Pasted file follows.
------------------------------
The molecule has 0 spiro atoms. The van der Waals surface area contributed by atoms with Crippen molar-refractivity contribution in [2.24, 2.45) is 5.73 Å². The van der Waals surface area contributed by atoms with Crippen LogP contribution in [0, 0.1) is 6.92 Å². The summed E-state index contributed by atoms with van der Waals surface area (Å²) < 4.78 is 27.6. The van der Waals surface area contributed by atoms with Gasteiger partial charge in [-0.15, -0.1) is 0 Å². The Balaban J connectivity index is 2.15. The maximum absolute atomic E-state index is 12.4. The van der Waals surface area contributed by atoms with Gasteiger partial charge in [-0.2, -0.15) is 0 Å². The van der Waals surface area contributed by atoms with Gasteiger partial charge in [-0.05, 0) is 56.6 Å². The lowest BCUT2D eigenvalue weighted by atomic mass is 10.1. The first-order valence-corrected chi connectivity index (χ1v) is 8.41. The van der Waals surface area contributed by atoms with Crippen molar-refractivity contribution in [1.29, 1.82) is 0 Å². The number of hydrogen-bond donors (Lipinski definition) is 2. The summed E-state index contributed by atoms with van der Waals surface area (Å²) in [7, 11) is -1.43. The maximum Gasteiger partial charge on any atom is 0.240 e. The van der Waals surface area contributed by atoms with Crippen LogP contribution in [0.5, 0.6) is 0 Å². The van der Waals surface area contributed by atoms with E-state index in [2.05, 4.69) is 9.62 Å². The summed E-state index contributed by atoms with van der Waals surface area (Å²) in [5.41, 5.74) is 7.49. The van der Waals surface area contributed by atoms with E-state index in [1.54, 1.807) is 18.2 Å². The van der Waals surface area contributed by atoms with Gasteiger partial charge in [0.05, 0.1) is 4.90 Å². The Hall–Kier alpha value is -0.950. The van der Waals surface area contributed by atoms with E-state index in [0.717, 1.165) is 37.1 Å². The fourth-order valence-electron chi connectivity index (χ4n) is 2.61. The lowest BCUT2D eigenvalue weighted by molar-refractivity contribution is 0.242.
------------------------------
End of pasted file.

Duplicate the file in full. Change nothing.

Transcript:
The molecule has 0 spiro atoms. The van der Waals surface area contributed by atoms with Crippen molar-refractivity contribution in [2.24, 2.45) is 5.73 Å². The van der Waals surface area contributed by atoms with Crippen LogP contribution in [0, 0.1) is 6.92 Å². The summed E-state index contributed by atoms with van der Waals surface area (Å²) < 4.78 is 27.6. The van der Waals surface area contributed by atoms with Gasteiger partial charge in [-0.15, -0.1) is 0 Å². The Balaban J connectivity index is 2.15. The maximum absolute atomic E-state index is 12.4. The van der Waals surface area contributed by atoms with Gasteiger partial charge in [-0.2, -0.15) is 0 Å². The van der Waals surface area contributed by atoms with Gasteiger partial charge in [-0.05, 0) is 56.6 Å². The lowest BCUT2D eigenvalue weighted by atomic mass is 10.1. The first-order valence-corrected chi connectivity index (χ1v) is 8.41. The van der Waals surface area contributed by atoms with Crippen molar-refractivity contribution in [1.29, 1.82) is 0 Å². The number of hydrogen-bond donors (Lipinski definition) is 2. The summed E-state index contributed by atoms with van der Waals surface area (Å²) in [7, 11) is -1.43. The maximum Gasteiger partial charge on any atom is 0.240 e. The van der Waals surface area contributed by atoms with Crippen LogP contribution in [0.5, 0.6) is 0 Å². The van der Waals surface area contributed by atoms with E-state index in [2.05, 4.69) is 9.62 Å². The summed E-state index contributed by atoms with van der Waals surface area (Å²) in [5.41, 5.74) is 7.49. The van der Waals surface area contributed by atoms with E-state index in [1.54, 1.807) is 18.2 Å². The van der Waals surface area contributed by atoms with Gasteiger partial charge in [0.05, 0.1) is 4.90 Å². The Hall–Kier alpha value is -0.950. The van der Waals surface area contributed by atoms with E-state index in [0.717, 1.165) is 37.1 Å². The fourth-order valence-electron chi connectivity index (χ4n) is 2.61. The lowest BCUT2D eigenvalue weighted by molar-refractivity contribution is 0.242.